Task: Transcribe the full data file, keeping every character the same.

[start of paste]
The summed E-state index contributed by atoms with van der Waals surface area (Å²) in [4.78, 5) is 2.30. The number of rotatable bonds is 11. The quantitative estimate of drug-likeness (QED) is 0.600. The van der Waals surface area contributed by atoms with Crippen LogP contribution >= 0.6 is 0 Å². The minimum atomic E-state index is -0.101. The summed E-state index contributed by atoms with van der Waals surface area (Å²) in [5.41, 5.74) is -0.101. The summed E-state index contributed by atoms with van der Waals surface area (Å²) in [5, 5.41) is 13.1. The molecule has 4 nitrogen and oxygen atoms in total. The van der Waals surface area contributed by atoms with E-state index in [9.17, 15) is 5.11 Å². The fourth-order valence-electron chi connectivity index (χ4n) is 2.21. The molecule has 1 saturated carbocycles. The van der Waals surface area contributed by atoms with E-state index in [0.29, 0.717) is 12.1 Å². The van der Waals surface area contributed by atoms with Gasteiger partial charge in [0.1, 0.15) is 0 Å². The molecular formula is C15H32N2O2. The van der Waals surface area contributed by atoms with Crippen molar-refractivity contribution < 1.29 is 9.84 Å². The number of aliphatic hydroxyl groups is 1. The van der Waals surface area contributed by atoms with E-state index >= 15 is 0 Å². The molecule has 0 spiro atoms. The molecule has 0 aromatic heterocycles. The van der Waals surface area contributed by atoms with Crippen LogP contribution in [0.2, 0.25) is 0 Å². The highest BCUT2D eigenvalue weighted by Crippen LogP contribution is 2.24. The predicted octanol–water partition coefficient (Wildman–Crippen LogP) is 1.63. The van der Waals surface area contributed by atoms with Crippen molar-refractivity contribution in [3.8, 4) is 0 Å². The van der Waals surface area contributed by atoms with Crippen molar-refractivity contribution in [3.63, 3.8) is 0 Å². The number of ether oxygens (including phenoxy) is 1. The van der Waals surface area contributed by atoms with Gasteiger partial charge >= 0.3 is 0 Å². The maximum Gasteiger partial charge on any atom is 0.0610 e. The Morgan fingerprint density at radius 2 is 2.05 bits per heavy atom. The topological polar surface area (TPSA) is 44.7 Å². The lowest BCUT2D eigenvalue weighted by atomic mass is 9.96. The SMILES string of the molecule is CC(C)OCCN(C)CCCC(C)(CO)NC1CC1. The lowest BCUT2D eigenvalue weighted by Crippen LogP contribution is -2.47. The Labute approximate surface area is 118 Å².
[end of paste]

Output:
The summed E-state index contributed by atoms with van der Waals surface area (Å²) in [4.78, 5) is 2.30. The number of rotatable bonds is 11. The quantitative estimate of drug-likeness (QED) is 0.600. The van der Waals surface area contributed by atoms with Crippen LogP contribution >= 0.6 is 0 Å². The minimum atomic E-state index is -0.101. The summed E-state index contributed by atoms with van der Waals surface area (Å²) in [5.41, 5.74) is -0.101. The summed E-state index contributed by atoms with van der Waals surface area (Å²) in [5, 5.41) is 13.1. The molecule has 4 nitrogen and oxygen atoms in total. The van der Waals surface area contributed by atoms with E-state index in [9.17, 15) is 5.11 Å². The fourth-order valence-electron chi connectivity index (χ4n) is 2.21. The molecule has 1 saturated carbocycles. The van der Waals surface area contributed by atoms with E-state index in [0.29, 0.717) is 12.1 Å². The van der Waals surface area contributed by atoms with Gasteiger partial charge in [0.1, 0.15) is 0 Å². The molecular formula is C15H32N2O2. The van der Waals surface area contributed by atoms with Crippen molar-refractivity contribution < 1.29 is 9.84 Å². The number of aliphatic hydroxyl groups is 1. The van der Waals surface area contributed by atoms with E-state index >= 15 is 0 Å². The molecule has 0 spiro atoms. The molecule has 0 aromatic heterocycles. The van der Waals surface area contributed by atoms with Crippen LogP contribution in [0.2, 0.25) is 0 Å². The highest BCUT2D eigenvalue weighted by Crippen LogP contribution is 2.24. The predicted octanol–water partition coefficient (Wildman–Crippen LogP) is 1.63. The van der Waals surface area contributed by atoms with Crippen molar-refractivity contribution in [3.8, 4) is 0 Å². The van der Waals surface area contributed by atoms with Crippen molar-refractivity contribution in [3.63, 3.8) is 0 Å². The number of ether oxygens (including phenoxy) is 1. The van der Waals surface area contributed by atoms with Gasteiger partial charge >= 0.3 is 0 Å². The maximum Gasteiger partial charge on any atom is 0.0610 e. The Morgan fingerprint density at radius 2 is 2.05 bits per heavy atom. The topological polar surface area (TPSA) is 44.7 Å². The lowest BCUT2D eigenvalue weighted by atomic mass is 9.96. The SMILES string of the molecule is CC(C)OCCN(C)CCCC(C)(CO)NC1CC1. The lowest BCUT2D eigenvalue weighted by Crippen LogP contribution is -2.47. The Labute approximate surface area is 118 Å².